MacDonald was born in Huntly, Scotland in 1824. Known primarily
for two of his novels, Phantastes (1858) and Lilith
(1895), his fairy tales have remained popular since his
death with new editions published as recently as 1989.
Harrison, writing in Publisher's Weekly notes that
Macdonald was admired by Charles Dickens, Lewis Carroll,
Thackeray, Emerson and Mark Twain among others. Of MacDonald's
writing, C. S. Lewis once wrote, "...I fancy I have
never written a book in which I did not quote from him."
de Grummond Collection owns 90
editions of MacDonald's works, more than half of which
were donated by George MacDonald scholar, Hal Broome, including
this rare 1899 edition of At the Back of the North Wind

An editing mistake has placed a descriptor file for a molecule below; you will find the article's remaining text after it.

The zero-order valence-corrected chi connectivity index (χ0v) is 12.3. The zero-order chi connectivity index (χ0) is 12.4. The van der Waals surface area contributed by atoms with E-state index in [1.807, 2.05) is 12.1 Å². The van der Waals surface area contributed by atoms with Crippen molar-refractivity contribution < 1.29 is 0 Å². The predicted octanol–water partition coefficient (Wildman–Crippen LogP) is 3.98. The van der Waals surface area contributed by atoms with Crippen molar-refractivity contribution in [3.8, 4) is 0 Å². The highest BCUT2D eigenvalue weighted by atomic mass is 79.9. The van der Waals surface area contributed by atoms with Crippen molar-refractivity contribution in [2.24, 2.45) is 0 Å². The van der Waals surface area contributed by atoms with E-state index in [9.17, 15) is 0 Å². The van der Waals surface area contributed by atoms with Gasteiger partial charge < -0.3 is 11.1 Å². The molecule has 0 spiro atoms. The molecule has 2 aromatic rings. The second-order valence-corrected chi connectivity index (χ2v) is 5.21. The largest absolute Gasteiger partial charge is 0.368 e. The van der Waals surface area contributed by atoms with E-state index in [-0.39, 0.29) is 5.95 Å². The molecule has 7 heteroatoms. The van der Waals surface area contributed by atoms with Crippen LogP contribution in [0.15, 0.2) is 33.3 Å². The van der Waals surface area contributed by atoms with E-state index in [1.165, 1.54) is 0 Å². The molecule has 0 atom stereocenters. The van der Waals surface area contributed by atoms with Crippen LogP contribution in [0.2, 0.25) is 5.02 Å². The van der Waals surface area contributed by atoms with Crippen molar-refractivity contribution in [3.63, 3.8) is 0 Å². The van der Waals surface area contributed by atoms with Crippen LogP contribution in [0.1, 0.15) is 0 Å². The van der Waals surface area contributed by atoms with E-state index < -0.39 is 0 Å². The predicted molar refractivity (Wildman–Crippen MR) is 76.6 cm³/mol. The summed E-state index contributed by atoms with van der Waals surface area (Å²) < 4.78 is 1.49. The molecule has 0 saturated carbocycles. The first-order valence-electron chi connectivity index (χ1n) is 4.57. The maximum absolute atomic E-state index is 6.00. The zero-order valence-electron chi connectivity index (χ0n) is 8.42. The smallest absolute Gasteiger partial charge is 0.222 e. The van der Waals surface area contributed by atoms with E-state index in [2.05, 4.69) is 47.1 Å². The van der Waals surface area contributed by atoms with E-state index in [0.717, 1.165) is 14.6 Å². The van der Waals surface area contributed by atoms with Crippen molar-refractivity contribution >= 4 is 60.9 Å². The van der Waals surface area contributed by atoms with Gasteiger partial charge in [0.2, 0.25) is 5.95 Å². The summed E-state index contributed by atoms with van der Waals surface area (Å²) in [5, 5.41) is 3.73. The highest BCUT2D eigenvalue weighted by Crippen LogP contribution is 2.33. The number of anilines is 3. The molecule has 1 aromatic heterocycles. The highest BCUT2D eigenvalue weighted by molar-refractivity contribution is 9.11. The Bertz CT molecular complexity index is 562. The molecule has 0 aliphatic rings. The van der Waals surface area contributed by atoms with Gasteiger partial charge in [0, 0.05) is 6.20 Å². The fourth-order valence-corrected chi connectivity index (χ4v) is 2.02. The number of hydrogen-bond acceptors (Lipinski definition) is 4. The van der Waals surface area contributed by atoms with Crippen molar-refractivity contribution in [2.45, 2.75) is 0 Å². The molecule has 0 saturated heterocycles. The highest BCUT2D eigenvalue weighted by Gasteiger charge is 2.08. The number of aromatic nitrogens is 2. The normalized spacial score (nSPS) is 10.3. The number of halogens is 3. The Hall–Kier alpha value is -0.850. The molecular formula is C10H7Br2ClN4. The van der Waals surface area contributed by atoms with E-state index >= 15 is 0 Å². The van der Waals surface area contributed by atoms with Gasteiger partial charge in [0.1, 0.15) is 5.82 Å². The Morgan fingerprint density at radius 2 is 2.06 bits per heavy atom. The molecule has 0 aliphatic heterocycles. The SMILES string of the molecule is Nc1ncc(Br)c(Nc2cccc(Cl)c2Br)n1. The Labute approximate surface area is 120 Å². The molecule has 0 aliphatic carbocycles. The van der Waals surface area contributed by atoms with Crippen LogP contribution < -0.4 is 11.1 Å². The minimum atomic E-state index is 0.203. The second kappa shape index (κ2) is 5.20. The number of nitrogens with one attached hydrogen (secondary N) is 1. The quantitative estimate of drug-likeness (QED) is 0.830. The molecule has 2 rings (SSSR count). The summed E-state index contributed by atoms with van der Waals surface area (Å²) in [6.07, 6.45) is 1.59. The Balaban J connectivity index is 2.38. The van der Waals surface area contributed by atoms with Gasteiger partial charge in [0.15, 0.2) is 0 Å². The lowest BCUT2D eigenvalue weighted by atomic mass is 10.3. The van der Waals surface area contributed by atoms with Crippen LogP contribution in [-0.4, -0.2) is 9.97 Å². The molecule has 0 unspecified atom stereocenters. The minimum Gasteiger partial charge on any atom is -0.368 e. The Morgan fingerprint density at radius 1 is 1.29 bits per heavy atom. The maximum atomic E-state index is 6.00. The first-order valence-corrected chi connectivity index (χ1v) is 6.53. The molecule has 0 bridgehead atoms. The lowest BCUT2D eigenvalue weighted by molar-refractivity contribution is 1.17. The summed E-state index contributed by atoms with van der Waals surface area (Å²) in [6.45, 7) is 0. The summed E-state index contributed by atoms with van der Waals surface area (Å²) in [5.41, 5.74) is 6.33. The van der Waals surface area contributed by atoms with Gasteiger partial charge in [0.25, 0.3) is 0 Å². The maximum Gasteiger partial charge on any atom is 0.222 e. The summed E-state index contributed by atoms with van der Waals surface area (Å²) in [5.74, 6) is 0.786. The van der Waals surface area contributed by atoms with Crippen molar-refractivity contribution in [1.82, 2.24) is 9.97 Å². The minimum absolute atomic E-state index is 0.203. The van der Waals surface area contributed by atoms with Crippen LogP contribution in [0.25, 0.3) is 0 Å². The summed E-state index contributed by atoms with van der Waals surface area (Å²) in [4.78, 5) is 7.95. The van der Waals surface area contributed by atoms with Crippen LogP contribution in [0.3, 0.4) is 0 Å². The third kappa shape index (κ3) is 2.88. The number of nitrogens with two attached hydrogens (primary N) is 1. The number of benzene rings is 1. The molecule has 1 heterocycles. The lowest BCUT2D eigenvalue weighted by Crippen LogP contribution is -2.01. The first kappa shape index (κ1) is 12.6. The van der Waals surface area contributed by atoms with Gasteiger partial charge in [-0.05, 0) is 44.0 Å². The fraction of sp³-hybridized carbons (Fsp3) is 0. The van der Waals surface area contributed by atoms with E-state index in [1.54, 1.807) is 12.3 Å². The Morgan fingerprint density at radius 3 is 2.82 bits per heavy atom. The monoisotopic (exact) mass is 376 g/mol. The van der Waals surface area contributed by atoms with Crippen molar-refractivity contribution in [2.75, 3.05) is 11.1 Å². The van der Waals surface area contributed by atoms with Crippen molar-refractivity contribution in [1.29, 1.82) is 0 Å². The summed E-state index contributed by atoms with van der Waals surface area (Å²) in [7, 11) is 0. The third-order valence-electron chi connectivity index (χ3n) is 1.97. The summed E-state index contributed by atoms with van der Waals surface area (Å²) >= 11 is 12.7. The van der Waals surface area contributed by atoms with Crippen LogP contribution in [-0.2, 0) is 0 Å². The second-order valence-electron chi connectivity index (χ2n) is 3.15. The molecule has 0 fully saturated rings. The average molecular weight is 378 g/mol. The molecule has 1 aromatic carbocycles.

illustrated by Arthur Hughes.
edition donated to the Collection by Hal Broome
many artists have illustrated MacDonald's works," writes
Raphael Shaberman, "Arthur Hughes comes nearest to being
his ideal illustrator, standing in relation to MacDonald as
Tenniel did to Lewis Carroll's 'Alice' books."
collaborations between Hughes and MacDonald include Gutta
Percha Willie, Ranald Bannerman's Boyhood, The
Princess and the Goblin and various items in Good Words
for the Young, a children's magazine in which many of
his children's books were first published as serials. MacDonald
was also its editor from 1869-73.
well-known illustrators of MacDonald's works include E. H.
Shepard, famous for his illustrations of Winnie the Pooh,
Dorothy Lathrop, Nora S. Unwin and Jessie Willcox Smith. Her
cover for the 1920 David McKay edition of The Princess
and the Goblin (1920) is shown below next to the bibliography.
Hughes' illustration from
At the Back of the North Wind
Back George MacDonald," by Nick Harrison, Publisher's
Weekly, September 1985, pp. 50-51.
MacDonald and His Books," by Raphael Shaberman, Antiquarian
Book Monthly Review, December 1990, pp.538-541.